Urbanization is widely recognized as a driver of environmental change. Increases in population size, density, and affluence are typically cited as the most important features of urbanization, but a focus on these characteristics ignores diverse transformations in human social organization. In rapidly urbanizing populations, the daily activities of individuals and households are reconfigured around new forms of human social organization that have heterogeneous impacts on the environment, e.g., schools, markets, employers. Some of these organizations have positive impacts on ecosystems, some have negative impacts, and some have little impact. Because natural-human systems are unpredictable, ignoring organizational heterogeneity and focusing on system-level averages may obscure important variations in human behavior that are critical drivers of change in a complex system. The project addresses three research questions: 1) What are the relationships between heterogeneous human social organizations, forest resource use, and plant community composition in the socio-ecological system of the Chitwan National Park and buffer zone? 2) What is the effectiveness of an educational intervention to maintain rural socio-ecological resilience by slowing invasive alien species, and how is this effectiveness altered by the presence of heterogeneous human social organizations? 3) How will future scenarios of in-migration, human social organizations, and intervention effectiveness affect forest recovery and inform best practices for adaptive management of invasive alien species?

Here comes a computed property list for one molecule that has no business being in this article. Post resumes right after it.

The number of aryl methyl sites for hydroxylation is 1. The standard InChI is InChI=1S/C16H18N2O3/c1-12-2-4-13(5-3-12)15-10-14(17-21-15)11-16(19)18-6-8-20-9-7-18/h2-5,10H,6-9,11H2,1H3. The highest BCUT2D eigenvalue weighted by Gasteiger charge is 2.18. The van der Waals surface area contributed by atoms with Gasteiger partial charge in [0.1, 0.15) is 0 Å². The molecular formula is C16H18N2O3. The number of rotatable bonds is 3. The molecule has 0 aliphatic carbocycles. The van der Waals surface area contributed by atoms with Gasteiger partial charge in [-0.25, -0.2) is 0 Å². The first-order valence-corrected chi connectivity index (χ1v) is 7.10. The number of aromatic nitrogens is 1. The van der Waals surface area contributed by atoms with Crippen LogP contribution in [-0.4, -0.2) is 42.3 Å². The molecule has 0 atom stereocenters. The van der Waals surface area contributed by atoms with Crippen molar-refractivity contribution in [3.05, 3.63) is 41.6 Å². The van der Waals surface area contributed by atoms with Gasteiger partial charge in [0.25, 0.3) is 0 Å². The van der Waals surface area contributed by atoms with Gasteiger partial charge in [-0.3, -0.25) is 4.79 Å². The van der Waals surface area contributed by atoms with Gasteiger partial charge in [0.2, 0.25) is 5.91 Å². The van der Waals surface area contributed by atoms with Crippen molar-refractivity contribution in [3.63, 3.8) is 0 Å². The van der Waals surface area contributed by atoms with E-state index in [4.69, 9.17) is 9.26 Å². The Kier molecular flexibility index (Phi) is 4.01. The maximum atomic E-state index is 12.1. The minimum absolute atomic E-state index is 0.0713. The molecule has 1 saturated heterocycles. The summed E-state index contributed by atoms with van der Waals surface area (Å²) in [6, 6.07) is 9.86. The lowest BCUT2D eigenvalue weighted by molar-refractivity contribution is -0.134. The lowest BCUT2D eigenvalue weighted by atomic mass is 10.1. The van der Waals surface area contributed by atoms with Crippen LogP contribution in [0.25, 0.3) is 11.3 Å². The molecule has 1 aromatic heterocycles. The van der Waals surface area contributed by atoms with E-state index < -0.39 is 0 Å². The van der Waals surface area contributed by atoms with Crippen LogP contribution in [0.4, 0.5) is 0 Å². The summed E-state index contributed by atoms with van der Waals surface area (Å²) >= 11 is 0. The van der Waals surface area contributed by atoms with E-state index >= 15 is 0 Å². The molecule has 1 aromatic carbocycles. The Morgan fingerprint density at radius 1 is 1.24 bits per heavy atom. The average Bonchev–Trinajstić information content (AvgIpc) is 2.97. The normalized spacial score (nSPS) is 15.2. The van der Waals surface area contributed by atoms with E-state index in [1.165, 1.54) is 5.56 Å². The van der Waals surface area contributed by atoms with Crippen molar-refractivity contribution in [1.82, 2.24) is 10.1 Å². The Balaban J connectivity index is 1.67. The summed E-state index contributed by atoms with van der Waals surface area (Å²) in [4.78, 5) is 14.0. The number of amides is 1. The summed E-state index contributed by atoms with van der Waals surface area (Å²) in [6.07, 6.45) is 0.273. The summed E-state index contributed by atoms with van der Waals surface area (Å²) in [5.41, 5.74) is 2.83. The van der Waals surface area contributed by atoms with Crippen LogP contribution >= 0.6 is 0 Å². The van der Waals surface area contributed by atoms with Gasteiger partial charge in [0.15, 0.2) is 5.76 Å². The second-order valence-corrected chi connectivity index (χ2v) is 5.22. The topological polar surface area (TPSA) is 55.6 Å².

|Effective start/end date||9/1/12 → 6/30/16|
- National Science Foundation (NSF): $1,449,521.00